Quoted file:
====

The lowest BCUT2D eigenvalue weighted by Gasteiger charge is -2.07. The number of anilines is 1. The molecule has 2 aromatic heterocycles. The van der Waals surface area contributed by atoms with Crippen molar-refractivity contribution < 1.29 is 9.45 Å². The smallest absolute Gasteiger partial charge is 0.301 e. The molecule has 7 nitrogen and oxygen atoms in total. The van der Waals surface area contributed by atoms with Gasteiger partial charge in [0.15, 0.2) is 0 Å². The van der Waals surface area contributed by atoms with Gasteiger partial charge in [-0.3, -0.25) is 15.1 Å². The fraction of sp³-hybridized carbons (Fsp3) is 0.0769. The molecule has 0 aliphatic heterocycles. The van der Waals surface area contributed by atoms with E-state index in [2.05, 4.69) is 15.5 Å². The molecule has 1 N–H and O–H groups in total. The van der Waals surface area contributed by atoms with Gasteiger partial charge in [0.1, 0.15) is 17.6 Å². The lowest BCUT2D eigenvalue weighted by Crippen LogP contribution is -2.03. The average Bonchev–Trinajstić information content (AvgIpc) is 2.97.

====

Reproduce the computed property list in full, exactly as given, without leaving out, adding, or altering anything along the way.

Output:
The lowest BCUT2D eigenvalue weighted by Gasteiger charge is -2.07. The number of anilines is 1. The molecule has 2 aromatic heterocycles. The van der Waals surface area contributed by atoms with Crippen molar-refractivity contribution < 1.29 is 9.45 Å². The smallest absolute Gasteiger partial charge is 0.301 e. The molecule has 7 nitrogen and oxygen atoms in total. The van der Waals surface area contributed by atoms with Gasteiger partial charge in [0.15, 0.2) is 0 Å². The van der Waals surface area contributed by atoms with Gasteiger partial charge in [-0.3, -0.25) is 15.1 Å². The fraction of sp³-hybridized carbons (Fsp3) is 0.0769. The molecule has 0 aliphatic heterocycles. The van der Waals surface area contributed by atoms with E-state index in [2.05, 4.69) is 15.5 Å². The molecule has 1 N–H and O–H groups in total. The van der Waals surface area contributed by atoms with Gasteiger partial charge in [0.1, 0.15) is 17.6 Å². The lowest BCUT2D eigenvalue weighted by Crippen LogP contribution is -2.03. The average Bonchev–Trinajstić information content (AvgIpc) is 2.97.